Billboard Latin Music Week Panel Explores Navigating 'The New Business Model' of Digital Distribution
The Internet changed eveything.
It may sound obvious, but the vastness of technology, its evolution and creating music for a global audience has expanded the reach of recording artists and their teams as they stay flexible and explore new channels to remain competitive and strategic.
"The New Business Model: How Digital Distribution Companies Became Content Creators, Labels, and Publishers" -- one of the first panels of 2019 Billboard Latin Music Week, moderated by veteran music industry attorney Angela "Angie" Martinez -- included Camille Soto, GLAD Empire; El Alfa, artist/El Jefe Records; Frabian Eli, manager (Anuel AA); Gaby Music, artist; Ivan Alarcon, Vibras Lab and Nando Luaces, Altafonte.
Back in the day, "There was no Internet," Martinez said in her opening remarks at The Venetian in Las Vegas. "We all had to depend on magazines and the press to know about our favorite artists. It was a lot more expensive to make music."
Working independently means having relationships with a variety of companies, including labels, and maintaining regular contact with key platforms, said Frabian Eli, manager to Puerto Rican rapper Anuel AA.
The panelists agreed that having a strong label manager, having strong publicists and keeping track of how music performs on digital platforms allows artists to focus on countries where they they are gaining traction.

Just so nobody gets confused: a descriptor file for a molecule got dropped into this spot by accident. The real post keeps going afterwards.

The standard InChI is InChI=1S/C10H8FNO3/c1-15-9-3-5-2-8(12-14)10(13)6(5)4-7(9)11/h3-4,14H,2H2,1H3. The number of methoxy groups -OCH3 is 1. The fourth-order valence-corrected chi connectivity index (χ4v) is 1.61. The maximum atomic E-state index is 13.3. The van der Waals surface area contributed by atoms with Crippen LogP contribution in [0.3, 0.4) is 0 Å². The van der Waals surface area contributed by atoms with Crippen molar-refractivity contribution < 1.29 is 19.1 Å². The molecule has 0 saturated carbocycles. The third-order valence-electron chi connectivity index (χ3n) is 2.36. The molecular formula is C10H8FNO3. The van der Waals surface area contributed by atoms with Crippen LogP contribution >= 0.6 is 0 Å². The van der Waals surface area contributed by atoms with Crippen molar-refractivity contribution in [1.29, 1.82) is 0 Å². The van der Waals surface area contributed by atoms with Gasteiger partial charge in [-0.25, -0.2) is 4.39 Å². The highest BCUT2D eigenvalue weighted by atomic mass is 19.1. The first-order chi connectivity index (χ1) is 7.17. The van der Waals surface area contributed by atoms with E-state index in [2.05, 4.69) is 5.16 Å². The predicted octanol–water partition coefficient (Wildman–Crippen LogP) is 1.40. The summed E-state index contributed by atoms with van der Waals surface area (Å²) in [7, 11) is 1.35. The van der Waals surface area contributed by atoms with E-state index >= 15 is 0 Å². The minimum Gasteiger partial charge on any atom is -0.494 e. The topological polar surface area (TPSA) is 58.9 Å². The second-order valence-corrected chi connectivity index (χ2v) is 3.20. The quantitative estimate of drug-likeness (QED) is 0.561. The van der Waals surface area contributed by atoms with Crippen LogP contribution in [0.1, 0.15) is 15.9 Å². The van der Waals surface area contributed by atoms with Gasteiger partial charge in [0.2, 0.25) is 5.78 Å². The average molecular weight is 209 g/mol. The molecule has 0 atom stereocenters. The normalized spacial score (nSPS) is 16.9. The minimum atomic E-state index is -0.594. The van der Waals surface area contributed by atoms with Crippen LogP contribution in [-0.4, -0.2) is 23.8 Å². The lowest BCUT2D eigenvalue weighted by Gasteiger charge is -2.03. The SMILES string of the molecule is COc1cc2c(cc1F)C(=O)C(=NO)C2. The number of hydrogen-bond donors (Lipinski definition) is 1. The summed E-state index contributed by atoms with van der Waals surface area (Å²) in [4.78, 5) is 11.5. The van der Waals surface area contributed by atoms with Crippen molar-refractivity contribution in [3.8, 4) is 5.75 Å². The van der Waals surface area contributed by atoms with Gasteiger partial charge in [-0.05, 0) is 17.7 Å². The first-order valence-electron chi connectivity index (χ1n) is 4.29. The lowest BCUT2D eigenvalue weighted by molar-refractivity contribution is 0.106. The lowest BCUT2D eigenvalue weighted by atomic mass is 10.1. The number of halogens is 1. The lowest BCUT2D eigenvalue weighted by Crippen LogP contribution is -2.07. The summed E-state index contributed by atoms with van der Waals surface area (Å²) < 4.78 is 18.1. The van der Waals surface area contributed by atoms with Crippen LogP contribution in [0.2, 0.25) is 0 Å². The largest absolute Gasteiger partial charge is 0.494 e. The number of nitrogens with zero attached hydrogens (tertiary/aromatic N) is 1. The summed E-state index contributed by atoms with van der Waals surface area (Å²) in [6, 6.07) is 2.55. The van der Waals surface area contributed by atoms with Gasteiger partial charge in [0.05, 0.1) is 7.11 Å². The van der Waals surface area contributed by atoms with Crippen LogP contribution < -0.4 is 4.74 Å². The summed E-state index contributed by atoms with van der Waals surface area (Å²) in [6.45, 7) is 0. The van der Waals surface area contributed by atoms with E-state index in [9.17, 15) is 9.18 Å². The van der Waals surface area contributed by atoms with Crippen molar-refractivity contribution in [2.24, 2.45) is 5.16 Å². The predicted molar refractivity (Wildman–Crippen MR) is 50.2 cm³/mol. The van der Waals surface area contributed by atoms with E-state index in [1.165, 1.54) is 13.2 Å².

That means, Alarcon said, that knowing all audience types is more important than ever, in addition to knowing where Spanish-language music thrives the most around the world, adding that, "We connect with the audience all over the world."
El Alfa echoes those sentiments, adding that social media posts can often be inaccurate, but he takes advantage of that by following up the social media buzz with music themes tied to it -- even if a social media storyline is controversial or not necessarly the truth. "You can gain good engagement out of that," El Alfa declares. "Don't know why gossip seems to take the lead sometimes, but good things can come from that."
As Latin urban music has evolved through the years, one thing is certain: Arrogance is no longer trendy, says Eli, adding, "I tell the guys that I work with that there is always someone better than you. The key to things is remaining humble and everything else will fall into place."
Also, Martinez says, it's important for artists to read and know their contracts carefully before signing. "It's important to have a good team that knows these things."